Depending on the manufacturer of your printer, you may see slightly different options here (nevertheless, there should be similar settings). By choosing Premium Photo Paper Glossy from the Media Type pop-up menu, the output resolution changes automatically to suit the printer you’ve chosen.

Using Photoshop Elements

When you’re ready to print in Photoshop Elements, choose File -> Print and then pick your printer and desired paper size from the pop-up menus on the right of the resulting (humongous) dialog box. Here again, if you want to print to the edges of your photo paper, choose a paper size that includes the word borderless or NMgn in the name, which stands for No Margin. For example, to produce a borderless 8.5-by-11 image, choose Letter.NMgn (or a similar option) from the Paper Size pop-up menu and then choose Custom from the Print Size pop-up menu (8.5-by-11 isn’t a preset in this menu). In the resulting dialog box, turn on the Scale to Fit Media option. You’ll see the paper size you chose in the height and width fields and Elements’ resolution calculation underneath.

resolution and paper size
As you can see, Elements is happy to calculate resolution based on Paper Size and Print Size. You can summon this dialog box by choosing Custom from the Print Size menu or by clicking the More Options button at the bottom of the Print dialog box.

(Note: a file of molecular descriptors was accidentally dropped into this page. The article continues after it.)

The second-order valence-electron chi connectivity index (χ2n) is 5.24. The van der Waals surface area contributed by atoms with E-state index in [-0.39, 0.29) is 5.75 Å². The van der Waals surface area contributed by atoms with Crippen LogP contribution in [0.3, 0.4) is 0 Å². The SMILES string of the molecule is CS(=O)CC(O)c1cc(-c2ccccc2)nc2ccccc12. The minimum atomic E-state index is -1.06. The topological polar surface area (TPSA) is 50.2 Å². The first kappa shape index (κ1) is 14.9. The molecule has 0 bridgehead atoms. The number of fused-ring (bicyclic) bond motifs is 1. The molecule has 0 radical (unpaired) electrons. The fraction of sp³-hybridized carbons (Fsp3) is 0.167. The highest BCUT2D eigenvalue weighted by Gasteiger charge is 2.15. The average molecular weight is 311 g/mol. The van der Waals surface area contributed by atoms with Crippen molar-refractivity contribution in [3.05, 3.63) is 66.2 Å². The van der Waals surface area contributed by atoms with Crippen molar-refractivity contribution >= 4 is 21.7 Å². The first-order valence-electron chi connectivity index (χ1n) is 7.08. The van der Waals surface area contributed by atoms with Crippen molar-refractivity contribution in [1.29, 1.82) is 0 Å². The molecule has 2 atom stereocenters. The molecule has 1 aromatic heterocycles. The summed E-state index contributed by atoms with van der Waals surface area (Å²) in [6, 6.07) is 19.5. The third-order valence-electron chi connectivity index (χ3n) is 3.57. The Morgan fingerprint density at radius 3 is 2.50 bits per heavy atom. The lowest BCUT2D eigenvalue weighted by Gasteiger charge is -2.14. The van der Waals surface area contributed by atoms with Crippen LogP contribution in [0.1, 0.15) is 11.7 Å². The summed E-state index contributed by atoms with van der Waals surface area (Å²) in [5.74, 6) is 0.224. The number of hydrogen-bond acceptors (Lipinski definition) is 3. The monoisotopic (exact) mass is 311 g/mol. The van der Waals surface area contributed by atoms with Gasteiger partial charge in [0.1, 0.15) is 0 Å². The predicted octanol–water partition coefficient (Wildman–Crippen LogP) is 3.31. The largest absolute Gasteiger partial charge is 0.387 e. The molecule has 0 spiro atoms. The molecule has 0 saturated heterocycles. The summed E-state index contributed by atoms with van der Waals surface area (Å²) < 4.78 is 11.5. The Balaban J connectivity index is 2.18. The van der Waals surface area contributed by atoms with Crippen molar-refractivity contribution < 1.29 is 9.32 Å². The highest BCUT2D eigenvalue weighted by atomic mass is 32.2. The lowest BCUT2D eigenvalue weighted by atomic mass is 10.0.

Click OK to return to the Print dialog box. If you didn’t crop your image to your desired print size first, you may see white edges in the print preview. If so, check the Crop to Fit checkbox and Elements will enlarge the photo slightly. Click Print and in the resulting Mac OS X Print dialog box, choose Print Settings from the pop-up menu in the middle, and select the paper you’re using in the Media Type pop-up menu. Click the Print button and your printer will spring into action.

Elements resize
When you let Elements resize your images, you give up control over how the image is cropped.

Using Photoshop CS5

The print process in Photoshop CS5 is nearly the same, though it lacks Elements’ Crop to Fit checkbox. Choose File -> Print and pick a printer from the Printer pop-up menu at the top. Click Print Settings to open your Mac’s Print dialog box and choose Paper Size and Media Type as we’ve done earlier. Click the Save button to return to Photoshop’s print dialog box.

If you didn’t resize your image first, turn on the Scale to Fit Media option in the center. If you see a white edge in the print preview, turn off Scale to Fit Media and experiment with a different scale percentage until the print preview looks good. For example, if turning on Scale to Fit Media yielded a 28 percent size reduction, try 30 percent instead.

Scale percentage
Photoshop doesn’t have an auto cropping option in its Print dialog box, so it’s a good idea to crop and resize your images first. Nevertheless, you can always experiment with the Scale percentage yourself, as shown here.

Follow the steps

As you can see, producing perfect inkjet prints isn’t rocket science, but it does take several steps. The more you do it, the easier it will get! And remember, if you’d like to save on paper costs and gang multiple images onto the same page, take a peek at How to print multiple images on a single page.

[Lesa Snider, author of Photoshop CS5: The Missing Manual and coauthor of iPhoto ’11: The Missing Manual (Pogue Press/O’Reilly) is chief evangelist of , a long-time member of the Photoshop World Instructor Dream Team and founder of .]